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Growing up with his brother Riley, who has autism, has shaped the way Brant Cartwright moves through his life.
“I advocate so much for inclusion and kindness because I’ve seen first-hand the impact that being inclusive can have on someone’s life,” Brant says. “My brother has been fortunate that the people in his life have embraced and loved him for who he is. In return, my brother has taught the people around him the importance of being patient, kind, silly, and understanding.”
Brant adds he has also seen the negative implications treating people the opposite way can have as well. “As a society, it’s important that we understand that everyone deserves equal treatment and equal opportunities regardless of their abilities.”
The second youngest of nine children in his family, he moved from northern Alberta to Nanaimo to continue his education degree at Vancouver Island University. His career ambitions originally were to obtain his master’s degree in special education to become a learning support teacher so he could work closely with students with disabilities.
“I found out that the majority of the work is behind a desk instead of one-on-one with students, so I decided to do some research and find out if my passion for inclusion and integrating people living with disabilities could be used somewhere else,” he says.
In his research, Brant realized there were not a lot of companies supporting and celebrating people living with developmental disabilities. However, one in five Canadians live with a disability of some kind, according to Statistics Canada. Brant’s findings motivated him to fill in the gaps.
“I came up with the idea of creating a clothing company that has inclusion at the core,” he explains, as a way to stitch diversity into the fabric of a company’s values that is visible to the public.
That value is clearly shown in every step forward the 24-year-old entrepreneur makes with his company, Inclusive Clothing. Although he doesn’t have experience working in the fashion industry, Brant explains that he has a lifetime of connection to people living with disabilities, and that experience has given him the passion and insight to make an adaptive clothing line for all body types. “Our clothing has tear-away tags, so it is sensory-friendly,” he explains. “We also sell sizes XS to 5XL to be inclusive of all body types.” A children’s line is coming soon.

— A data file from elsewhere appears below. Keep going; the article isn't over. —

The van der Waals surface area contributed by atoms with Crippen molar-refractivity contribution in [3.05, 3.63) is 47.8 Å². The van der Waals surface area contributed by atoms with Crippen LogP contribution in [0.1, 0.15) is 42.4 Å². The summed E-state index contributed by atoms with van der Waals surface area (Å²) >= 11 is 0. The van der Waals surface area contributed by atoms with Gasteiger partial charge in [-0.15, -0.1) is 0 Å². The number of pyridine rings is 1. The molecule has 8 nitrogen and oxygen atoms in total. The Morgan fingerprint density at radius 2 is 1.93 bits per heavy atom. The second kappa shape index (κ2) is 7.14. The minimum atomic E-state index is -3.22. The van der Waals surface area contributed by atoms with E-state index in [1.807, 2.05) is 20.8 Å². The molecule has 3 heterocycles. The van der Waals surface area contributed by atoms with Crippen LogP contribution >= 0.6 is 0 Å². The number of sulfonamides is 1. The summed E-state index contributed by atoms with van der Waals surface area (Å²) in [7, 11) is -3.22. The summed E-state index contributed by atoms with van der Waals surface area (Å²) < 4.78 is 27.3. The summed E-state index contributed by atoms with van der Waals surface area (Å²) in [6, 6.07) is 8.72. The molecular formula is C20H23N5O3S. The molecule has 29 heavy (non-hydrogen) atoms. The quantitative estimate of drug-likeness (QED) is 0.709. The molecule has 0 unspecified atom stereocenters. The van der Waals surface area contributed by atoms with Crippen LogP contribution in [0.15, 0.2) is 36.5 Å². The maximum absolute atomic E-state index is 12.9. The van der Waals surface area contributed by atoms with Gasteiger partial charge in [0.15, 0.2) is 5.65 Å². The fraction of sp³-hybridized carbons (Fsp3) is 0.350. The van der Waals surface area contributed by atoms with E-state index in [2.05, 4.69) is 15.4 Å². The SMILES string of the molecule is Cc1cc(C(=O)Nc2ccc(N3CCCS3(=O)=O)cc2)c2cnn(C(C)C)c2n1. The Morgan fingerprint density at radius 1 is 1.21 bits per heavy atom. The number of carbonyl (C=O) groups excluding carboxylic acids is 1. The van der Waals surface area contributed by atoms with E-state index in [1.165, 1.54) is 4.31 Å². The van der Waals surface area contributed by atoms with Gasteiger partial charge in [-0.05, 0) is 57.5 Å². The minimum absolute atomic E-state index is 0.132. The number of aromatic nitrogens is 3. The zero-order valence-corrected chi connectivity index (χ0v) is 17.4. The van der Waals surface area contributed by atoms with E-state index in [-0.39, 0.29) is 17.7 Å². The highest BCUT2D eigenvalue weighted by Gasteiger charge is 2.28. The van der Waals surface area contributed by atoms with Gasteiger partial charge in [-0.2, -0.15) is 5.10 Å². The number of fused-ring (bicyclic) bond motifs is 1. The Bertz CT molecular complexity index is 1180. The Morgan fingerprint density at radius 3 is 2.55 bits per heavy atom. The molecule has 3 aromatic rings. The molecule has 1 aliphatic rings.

On the company’s social media channels, Brant also introduces his audience to people living with disabilities, like Carter, who was diagnosed with autism at five years old. Though he sometimes struggles with eye contact and expressing his needs, “Carter is Carter,” his mom explains on a Facebook post. “He is brave and resilient.”
A portion of profits goes to various charities helping support people living with disabilities. Five per cent of proceeds currently are donated to the Children’s Ability Fund, a long-standing non-profit organization in Alberta focused on supporting the independence of children and adults living with disabilities.
His clothing is modelled by people living with disabilities and focuses on diversity. The idea of reflecting back real life through advertising has been widely adopted in more recent years. Companies such as Knotty Knickers have built their advertising platforms on showcasing models of varying body types and physical conditions.
Though people living with disabilities make up one of the largest groups systemically excluded from public dialogue, advertising can perpetuate erasure or misrepresentation, research shows. But the reverse is true — seeing ourselves reflected back to us helps develop a healthy sense of self, and furthermore, deepens our connection to the wider community, according to research on role modelling.
Following the 2020 rallies is support of Black lives and the confirmation of graves at the sites of former residential “schools” in 2021, more consumers are turning to brands that genuinely uplift systemically excluded communities.
Indigenous-owned brands like Section 35 and Decolonial Clothing create garments with slogans like “land back” and “you are medicine” as a way to uplift and connect. Now disability communities will have a new brand to rally behind.
Related: Locally made orange shirts support ‘children of the future and children of the past’
Currently, Brant sources his clothing from Bella + Canvas, a Los Angeles based clothing and print company. Brant’s long term goal is to open a storefront to make employment accessible for people with disabilities and build a clothing line with Canadian designers of fashionable, adaptive clothing wear. [end]
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